“And now, as an adult, I love nothing more than curling up with a good book, closing my eyes, breathing in through my nostrils, keeping my eyes closed and not reading yet continuing to draw in oxygen for hours, and, thanks to my fetishized olfactory associations for printed and bound matter, becoming sexually aroused.” On the scent that no e-reader can ever replace.
“Whatever the [Fulbright] program became,” writes Boston Globe correspondent Sam Lebovic, “it was first conceived as a budget-priced megaphone to transmit American ideas to the world, rather than as a genuine international dialogue.” Indeed, one 1940s newspaper columnist dubbed the program “an ingenious piece of higher mathematics…[that] found a way to finance out of the sale of war junk a worldwide system of American scholarships.”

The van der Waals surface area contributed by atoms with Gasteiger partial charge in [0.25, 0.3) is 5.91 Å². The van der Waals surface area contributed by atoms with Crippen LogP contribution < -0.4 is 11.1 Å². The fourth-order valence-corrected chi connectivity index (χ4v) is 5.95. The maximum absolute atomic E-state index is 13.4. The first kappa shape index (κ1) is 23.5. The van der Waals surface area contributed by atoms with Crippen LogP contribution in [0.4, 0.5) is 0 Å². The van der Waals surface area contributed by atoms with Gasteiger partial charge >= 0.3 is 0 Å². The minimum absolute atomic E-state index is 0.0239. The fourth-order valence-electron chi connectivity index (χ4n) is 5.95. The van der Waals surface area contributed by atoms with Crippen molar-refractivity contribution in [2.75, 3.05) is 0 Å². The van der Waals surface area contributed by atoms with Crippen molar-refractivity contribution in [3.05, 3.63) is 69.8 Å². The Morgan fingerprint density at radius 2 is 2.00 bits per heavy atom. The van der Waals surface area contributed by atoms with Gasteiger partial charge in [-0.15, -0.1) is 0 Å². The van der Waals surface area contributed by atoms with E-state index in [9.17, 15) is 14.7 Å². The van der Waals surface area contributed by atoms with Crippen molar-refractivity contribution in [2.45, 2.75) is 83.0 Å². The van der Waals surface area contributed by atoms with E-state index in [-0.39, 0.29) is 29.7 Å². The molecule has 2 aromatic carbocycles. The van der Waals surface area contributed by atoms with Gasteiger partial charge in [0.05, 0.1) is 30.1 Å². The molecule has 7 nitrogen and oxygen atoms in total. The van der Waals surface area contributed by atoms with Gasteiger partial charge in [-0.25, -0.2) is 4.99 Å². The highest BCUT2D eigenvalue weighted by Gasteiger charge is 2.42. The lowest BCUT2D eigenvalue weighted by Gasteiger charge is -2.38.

Coverage of The Late American Novel: Writers on the Future of Books (do you have your copy yet?) has been coming in at a steady clip: NYC publication CityArts takes a look; yours truly interviewed on The Marketplace of Ideas; Edward Champion offers a hasty response; the my co-editor sits down with his hometown paper.
J.K Rowling is a vandal! The billionaire and author of the Harry Potter series left her mark in an Edinburgh hotel room when she scribbled some graffiti on the back of a decorative bust back in 2007. “J.K. Rowling finished writing Harry Potter and the Deathly Hallows in this room on 11 Jan 2007,” it reads. Oh, I suppose that’s okay.